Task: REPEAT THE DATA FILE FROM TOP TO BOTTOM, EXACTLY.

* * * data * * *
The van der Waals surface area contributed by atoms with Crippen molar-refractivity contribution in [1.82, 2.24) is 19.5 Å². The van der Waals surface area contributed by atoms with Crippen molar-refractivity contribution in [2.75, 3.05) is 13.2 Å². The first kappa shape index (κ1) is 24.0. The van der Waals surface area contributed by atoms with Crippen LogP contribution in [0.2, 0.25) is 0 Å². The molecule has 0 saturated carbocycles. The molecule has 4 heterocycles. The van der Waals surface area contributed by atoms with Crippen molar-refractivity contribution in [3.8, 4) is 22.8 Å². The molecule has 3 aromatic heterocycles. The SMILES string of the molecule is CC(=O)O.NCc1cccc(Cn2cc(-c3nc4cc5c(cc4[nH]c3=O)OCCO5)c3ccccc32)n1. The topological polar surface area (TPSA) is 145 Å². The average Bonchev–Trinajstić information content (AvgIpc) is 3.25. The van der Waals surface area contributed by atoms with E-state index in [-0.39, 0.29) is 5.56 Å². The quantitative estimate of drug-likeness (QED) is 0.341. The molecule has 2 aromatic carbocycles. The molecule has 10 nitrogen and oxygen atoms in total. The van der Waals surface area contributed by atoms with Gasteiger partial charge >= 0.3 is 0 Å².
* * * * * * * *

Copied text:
The van der Waals surface area contributed by atoms with Crippen molar-refractivity contribution in [1.82, 2.24) is 19.5 Å². The van der Waals surface area contributed by atoms with Crippen molar-refractivity contribution in [2.75, 3.05) is 13.2 Å². The first kappa shape index (κ1) is 24.0. The van der Waals surface area contributed by atoms with Crippen LogP contribution in [0.2, 0.25) is 0 Å². The molecule has 0 saturated carbocycles. The molecule has 4 heterocycles. The van der Waals surface area contributed by atoms with Crippen molar-refractivity contribution in [3.8, 4) is 22.8 Å². The molecule has 3 aromatic heterocycles. The SMILES string of the molecule is CC(=O)O.NCc1cccc(Cn2cc(-c3nc4cc5c(cc4[nH]c3=O)OCCO5)c3ccccc32)n1. The topological polar surface area (TPSA) is 145 Å². The average Bonchev–Trinajstić information content (AvgIpc) is 3.25. The van der Waals surface area contributed by atoms with E-state index in [-0.39, 0.29) is 5.56 Å². The quantitative estimate of drug-likeness (QED) is 0.341. The molecule has 2 aromatic carbocycles. The molecule has 10 nitrogen and oxygen atoms in total. The van der Waals surface area contributed by atoms with Gasteiger partial charge >= 0.3 is 0 Å².